School board votes on county health department reopening guidelines

The board rejected the department's criteria for extracurricular activities but approved its regulations for school attendance models

Superintendent+Frank+Harwood+speaks+to+students+during+a+2018+interview.+At+tonight%27s+board+meeting%2C+Harwood+introduced+county+health+department+guidelines+for+school+reopening.

By Hannah Chern

Superintendent Frank Harwood speaks to students during a 2018 interview. At tonight's board meeting, Harwood introduced county health department guidelines for school reopening.

Ben Wieland, Mill Valley News editor-in-chief

The school board adopted the health department’s guiding criteria for school attendance models but rejected its recommendations for extracurricular activities at a meeting Monday, Aug. 3. The board also approved a new calendar for the school year.

The board actively debated the health department’s recommendations on extracurricular activities, ultimately voting down the guidelines 2-5. Board members pushed back against the proposed gating criteria, which would prevent the district from playing a list of sports and activities deemed high-risk due to levels of athlete contact (football, lacrosse, cheer, volleyball, wrestling, band and choir) when in the hybrid model and prevent any in-person sports or activities from taking place in the remote model. 

Board member Rick Amos advocated for the criteria to be relaxed so these activities could take place. Amos cited the responsibility of coaches in managing sports this summer after a student on the football team contracted COVID and athletes on the team were forced to quarantine.

On the other side of the argument, board member Danielle Heikes fought against the relaxation of guidelines for these activities, believing that there was no good reason to ignore or modify the county’s criteria. 

“I cannot go home and sleep at night with this decision,” Heikes said. “We begged the state health department to develop these gating criteria, and to not make these decisions as a district would be irresponsible.”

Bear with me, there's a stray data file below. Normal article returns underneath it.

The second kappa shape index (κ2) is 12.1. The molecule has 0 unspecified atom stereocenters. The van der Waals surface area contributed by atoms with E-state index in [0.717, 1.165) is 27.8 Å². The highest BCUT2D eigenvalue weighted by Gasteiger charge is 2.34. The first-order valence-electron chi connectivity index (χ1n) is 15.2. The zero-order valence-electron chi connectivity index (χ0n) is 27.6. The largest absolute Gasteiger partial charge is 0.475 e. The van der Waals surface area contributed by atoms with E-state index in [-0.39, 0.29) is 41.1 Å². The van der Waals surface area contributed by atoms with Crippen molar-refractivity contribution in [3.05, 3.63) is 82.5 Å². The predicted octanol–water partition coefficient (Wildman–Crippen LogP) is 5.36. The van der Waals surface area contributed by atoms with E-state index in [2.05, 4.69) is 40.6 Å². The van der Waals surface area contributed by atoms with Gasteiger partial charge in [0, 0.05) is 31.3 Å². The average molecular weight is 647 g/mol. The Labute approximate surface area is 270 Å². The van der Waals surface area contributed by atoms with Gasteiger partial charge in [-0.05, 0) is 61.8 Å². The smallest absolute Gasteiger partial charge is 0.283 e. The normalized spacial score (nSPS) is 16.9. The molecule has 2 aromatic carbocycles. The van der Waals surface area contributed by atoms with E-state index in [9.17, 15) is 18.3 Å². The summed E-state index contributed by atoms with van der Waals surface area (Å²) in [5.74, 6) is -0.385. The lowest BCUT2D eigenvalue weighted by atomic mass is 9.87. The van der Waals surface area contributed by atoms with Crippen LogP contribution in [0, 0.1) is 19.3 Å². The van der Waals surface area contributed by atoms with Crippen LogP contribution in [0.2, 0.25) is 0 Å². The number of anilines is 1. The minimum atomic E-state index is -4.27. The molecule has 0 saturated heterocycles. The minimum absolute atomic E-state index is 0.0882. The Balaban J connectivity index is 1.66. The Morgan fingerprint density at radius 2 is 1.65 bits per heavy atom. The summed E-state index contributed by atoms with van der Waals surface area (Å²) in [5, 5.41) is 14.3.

The board ultimately rejected all county health guidelines for extracurricular activities, but district activities remain governed by KSHSAA regulations. KSHSAA has not released any health criteria for reopening high school sports and activities, but has proposed safety recommendations.

A chart displayed onscreen by superintendent Frank Harwood during the district’s board meeting. (By USD 232)

Superintendent Frank Harwood also introduced criteria to determine whether the district will reopen fully in-person, with a hybrid model or fully online. Every four weeks, the district will use these criteria to reevaluate which model the district will use. A chart displaying these standards is embedded here. The district made a few important changes to this chart: at Harwood’s recommendation, they determined that in all cases, elementary schools would follow the recommendations for middle and high schools. It also rejected the health guidelines for extracurricular activities included in the chart.

The decision for what model school will use to reopen will be made Tuesday, Aug. 18. Were the district to reopen today, the criteria would require a hybrid model for school reopening. Most of the board meeting was spent discussing the logistics of the district’s new hybrid plan, which incorporates aspects of both in-person and remote learning.

The plan will split students into two groups — one group of students with A-K last names and the other with L-Z last names. For a five-day week, the first group will attend school on Monday and Tuesday and the second will attend on Thursday and Friday; on Wednesday, neither group would attend school in person and buildings would be sanitized and cleaned. 

On the days students don’t receive in-person instruction, they’ll attend online learning. All days except Wednesdays will follow block scheduling at the high school level; on Wednesdays, high school students will attend all eight of their classes online. 

“The hybrid model is the best and the worst of both settings,” Harwood said. “From a risk mitigation standpoint, it’s better than in-person; for instruction, it’s better than remote. The back and forth, though, will be difficult.”

The board also modified its plans for remote learning. While at a previous meeting, the district indicated that students would be unable to participate in clubs or sports on-site if they chose the remote learning option, the district will now allow remote students to participate in person in extracurriculars outside of the school day. They will also be allowed to attend extracurriculars during the school day remotely. Students who elect remote learning will have to remain online for a semester.

High school teachers will likely be unable to choose to teach remotely, according to Harwood. 

The district also approved an adjusted calendar for the year. The calendar, designed around the new Sep. 8 school start date, will feature a shortened spring break and adds additional teacher professional days to the beginning of the year. Graduation and the last day of school will take place at their normal times. 

The board is scheduled to meet again Monday, Sep. 14. A special meeting may be called before that date if necessary. 

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